‘We Mustn’t Lose Focus’: Talking To The Pioneer Of The Drive-In Show (European Live Savers Issue)

Michael Brill,
– Michael Brill,
When the crisis hit, and events were only possible under very restrictive circumstances, one model established itself as a go-to solution for many promoters across the world: the drive-in theater concert. 
And while there’ve been many iterations of the format, including entire drive-in concert tours, one company took it to another level: D.LIVE, which operates five venues of various capacities in Düsseldorf, Germany, including the drive-in cinema presented by Gottfried Schultz.
Not only were CEO Michael Brill and his team one of the earliest adopters of the drive-in show, they also hosted every event imaginable on the premises: from weddings to operas to boxing matches to concerts to a giant World Club Dome EDM extravaganza. Church services and even a pole-vaulting competition were part of the program, as were film screenings in line with the venue’s original purpose. 
When the last event took place on July 19, the Local Hero Festival headlined by The Buggs, D.LIVE had realized 90 events with some 100,000 visitors.
D.LIVE’s drive-in concerts also brought Pollstar the first box office reports for live events since the industry got shut down in March. Of the 90 events that took place at the drive-in theater, more than 20 were concerts and shows. Performers included German artists Alligatoah, Sido, who played four shows in total, SSIO, Brings, Tim Bendzko, Max Giesinger, Nico Santos, Hämatom, Sondaschule, Schiller, Tom Beck and Pietro Lombardi. 
Lombardi grossed the most in one show, according to Pollstar’s box office, selling all of the available 1,050 tickets and generating $64,253. Alligatoah, who opened the series of concerts, April 23-24, sold out 1,000 tickets on both nights, grossing $86,500. Sido achieved the same feat, April 25-26, grossing $97,313. When the German rap star returned for two more shows, June 6-7, he didn’t achieve a sell-out, but still grossed $93,478.
These seem like small numbers for artists who are used to selling out arenas, however, they are huge under the current circumstances. Brill told Pollstar, “The immediate reaction of developing drive-in formats straight after lockdown was the right decision for us. The media presence revealed the emergency situation our trade is in, we were able to continue to provide an attractive cultural offering to our community, and we were able to continue to fully employ most of our team.”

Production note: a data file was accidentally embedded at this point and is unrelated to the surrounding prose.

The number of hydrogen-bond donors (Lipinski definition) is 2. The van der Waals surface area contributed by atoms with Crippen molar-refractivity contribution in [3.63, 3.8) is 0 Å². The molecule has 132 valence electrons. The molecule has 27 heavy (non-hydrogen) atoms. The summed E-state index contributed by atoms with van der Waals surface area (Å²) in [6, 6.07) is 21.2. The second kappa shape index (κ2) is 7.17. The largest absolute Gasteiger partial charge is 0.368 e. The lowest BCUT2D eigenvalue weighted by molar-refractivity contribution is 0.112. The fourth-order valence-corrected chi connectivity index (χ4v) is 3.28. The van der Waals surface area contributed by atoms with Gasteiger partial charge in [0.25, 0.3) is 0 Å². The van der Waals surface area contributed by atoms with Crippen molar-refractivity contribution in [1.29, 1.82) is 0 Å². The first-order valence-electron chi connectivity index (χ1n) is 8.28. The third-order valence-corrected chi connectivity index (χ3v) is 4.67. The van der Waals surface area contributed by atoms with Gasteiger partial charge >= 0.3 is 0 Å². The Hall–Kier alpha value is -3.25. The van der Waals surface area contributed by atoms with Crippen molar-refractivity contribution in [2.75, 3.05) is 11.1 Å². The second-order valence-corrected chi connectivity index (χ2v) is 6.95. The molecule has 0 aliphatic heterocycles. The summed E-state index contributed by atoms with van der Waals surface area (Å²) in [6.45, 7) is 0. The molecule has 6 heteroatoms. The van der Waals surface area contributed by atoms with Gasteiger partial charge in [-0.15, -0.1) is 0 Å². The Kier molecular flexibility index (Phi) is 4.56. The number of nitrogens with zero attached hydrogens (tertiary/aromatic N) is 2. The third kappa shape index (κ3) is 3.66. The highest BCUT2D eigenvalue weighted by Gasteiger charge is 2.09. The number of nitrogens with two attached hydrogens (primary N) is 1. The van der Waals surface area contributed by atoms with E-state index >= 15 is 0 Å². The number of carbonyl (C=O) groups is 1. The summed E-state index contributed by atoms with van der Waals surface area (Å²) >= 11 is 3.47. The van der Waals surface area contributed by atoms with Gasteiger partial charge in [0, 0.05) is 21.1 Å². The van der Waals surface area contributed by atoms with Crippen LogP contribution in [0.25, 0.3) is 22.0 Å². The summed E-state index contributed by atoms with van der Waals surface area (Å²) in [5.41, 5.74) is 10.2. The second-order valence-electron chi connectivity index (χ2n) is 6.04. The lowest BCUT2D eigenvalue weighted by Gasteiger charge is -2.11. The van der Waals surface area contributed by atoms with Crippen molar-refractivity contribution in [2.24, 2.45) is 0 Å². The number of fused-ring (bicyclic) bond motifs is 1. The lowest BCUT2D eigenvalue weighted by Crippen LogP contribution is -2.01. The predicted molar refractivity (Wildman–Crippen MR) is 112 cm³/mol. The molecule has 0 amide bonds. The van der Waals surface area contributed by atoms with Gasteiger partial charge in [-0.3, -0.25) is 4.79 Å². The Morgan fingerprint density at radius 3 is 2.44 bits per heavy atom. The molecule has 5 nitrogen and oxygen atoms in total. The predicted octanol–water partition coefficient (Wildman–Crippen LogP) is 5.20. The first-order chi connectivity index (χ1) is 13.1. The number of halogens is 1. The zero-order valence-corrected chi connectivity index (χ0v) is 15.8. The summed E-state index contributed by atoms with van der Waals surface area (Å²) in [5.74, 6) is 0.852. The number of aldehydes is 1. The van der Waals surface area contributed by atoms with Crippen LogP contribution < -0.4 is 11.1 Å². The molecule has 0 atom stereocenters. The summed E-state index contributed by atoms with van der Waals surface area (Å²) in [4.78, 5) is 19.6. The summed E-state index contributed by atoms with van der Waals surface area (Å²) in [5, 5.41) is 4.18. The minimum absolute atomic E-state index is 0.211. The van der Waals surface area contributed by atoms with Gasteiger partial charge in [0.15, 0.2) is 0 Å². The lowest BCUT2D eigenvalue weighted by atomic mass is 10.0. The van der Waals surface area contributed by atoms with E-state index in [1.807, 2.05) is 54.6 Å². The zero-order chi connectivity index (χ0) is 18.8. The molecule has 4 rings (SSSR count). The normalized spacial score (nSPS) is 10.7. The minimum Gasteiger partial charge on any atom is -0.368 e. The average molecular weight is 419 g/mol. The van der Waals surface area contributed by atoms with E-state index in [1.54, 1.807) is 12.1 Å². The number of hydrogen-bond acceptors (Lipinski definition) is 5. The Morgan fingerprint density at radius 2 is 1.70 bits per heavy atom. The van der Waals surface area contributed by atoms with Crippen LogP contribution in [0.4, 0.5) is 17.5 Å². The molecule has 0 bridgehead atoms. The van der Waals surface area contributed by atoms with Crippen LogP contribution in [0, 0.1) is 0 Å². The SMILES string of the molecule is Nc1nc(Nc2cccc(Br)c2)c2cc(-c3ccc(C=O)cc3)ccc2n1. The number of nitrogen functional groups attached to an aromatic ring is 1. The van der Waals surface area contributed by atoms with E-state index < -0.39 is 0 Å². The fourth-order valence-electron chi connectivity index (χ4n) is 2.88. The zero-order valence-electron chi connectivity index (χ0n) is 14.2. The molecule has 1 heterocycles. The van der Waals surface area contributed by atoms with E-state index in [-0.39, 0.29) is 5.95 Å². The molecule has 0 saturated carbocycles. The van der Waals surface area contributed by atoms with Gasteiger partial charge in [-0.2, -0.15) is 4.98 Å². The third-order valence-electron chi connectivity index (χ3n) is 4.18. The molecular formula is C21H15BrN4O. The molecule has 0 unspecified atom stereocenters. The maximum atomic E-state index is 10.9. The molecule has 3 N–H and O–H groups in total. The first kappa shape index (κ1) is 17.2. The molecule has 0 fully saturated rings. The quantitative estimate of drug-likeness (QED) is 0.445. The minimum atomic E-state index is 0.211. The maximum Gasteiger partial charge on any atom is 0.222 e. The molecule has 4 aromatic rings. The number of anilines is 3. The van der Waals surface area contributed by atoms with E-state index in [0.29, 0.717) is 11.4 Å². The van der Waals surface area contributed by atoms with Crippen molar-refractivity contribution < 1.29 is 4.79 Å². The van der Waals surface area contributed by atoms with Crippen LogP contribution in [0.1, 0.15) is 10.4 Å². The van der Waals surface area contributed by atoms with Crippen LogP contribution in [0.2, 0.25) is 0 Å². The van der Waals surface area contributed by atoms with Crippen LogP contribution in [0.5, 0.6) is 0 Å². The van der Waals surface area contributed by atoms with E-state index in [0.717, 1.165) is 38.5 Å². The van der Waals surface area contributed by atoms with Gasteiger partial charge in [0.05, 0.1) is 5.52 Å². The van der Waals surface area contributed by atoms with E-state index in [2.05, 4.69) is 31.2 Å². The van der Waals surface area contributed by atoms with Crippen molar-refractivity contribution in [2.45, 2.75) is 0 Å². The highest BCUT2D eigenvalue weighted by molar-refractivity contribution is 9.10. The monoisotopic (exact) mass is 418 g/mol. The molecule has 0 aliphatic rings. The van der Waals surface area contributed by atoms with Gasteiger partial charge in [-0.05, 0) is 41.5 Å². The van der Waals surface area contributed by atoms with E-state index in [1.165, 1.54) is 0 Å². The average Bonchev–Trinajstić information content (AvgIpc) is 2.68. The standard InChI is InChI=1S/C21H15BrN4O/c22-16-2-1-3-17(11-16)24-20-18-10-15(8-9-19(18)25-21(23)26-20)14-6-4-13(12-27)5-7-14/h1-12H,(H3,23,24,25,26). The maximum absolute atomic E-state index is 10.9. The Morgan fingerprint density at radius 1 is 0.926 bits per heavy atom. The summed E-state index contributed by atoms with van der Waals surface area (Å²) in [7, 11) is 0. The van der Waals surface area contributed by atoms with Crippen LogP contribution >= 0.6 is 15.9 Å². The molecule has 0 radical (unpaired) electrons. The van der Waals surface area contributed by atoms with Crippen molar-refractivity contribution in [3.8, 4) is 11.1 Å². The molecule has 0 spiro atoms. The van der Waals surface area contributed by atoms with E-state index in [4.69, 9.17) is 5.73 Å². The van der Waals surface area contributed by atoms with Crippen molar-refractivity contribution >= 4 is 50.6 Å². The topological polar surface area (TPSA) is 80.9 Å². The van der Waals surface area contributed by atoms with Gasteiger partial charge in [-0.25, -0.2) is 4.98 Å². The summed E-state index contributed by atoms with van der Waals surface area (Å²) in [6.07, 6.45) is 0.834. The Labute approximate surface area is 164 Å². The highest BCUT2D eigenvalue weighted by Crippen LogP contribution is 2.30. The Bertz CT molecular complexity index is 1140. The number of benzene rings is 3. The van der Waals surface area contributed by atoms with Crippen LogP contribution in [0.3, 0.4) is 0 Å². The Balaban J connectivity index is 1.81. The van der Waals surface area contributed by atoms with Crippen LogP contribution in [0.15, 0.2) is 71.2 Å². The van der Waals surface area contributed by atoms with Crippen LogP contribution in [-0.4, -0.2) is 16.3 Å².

BigCityBeats promoted its World Club Dome at the drive-in, June 6.
– BigCityBeats promoted its World Club Dome at the drive-in, June 6.

What moved Brill the most was the reaction of artists: “The possibility to perform gave them hope and confidence,” he said, adding, “If we didn’t do anything, if we didn’t search for alternatives, solutions or niches, it would only prove a certain slothfulness and weariness. Maybe the trade gave the impression even back in March that it could afford to stand idly by. It was our active attempts with concepts like the drive-in concerts or ‘Give Live A Chance’ that demonstrated the difficult situation our industry is in, and how little support we’re receiving.”

Brill said the awareness that this industry requires support has been constantly rising over the past weeks and months, amongst the public as well as amongst the politicians. “The current public discussion seems to have a positive effect on the aid programs. It’s becoming clear that there’s too much missing in our lives without music, art, culture and sports,” he said, adding that while the crisis was ongoing, his company’s strategy would remain the same as it has since entering into lockdown: “We only know the way forward, which means staying creative and doing everything conceivable in order to find ways of making events possible during this time.”
In September, the company realized 30-plus events with between 500 and 6,000 visitors at the ISS Dome, one of the in five venues operated by D.LIVE. The last one was a magic show by German magicians Ehrlich Brothers, who performed in front to 2,500 observing strict hygiene regulations in place on the night. It proved that arena-sized shows can be realized in a Covid compliant manner. 
“We cannot stop, we cannot sit tight, we can’t just drift and wait what happens. Out trade has always stood out due to its special passion, innovation and its ability to create moments of surprise,” said Brill, and continued, “We mustn’t lose the focus on our visitors, clients and guests. We see a danger in that Corona may affect the demand [for live experiences]. Let’s be there for our audience!”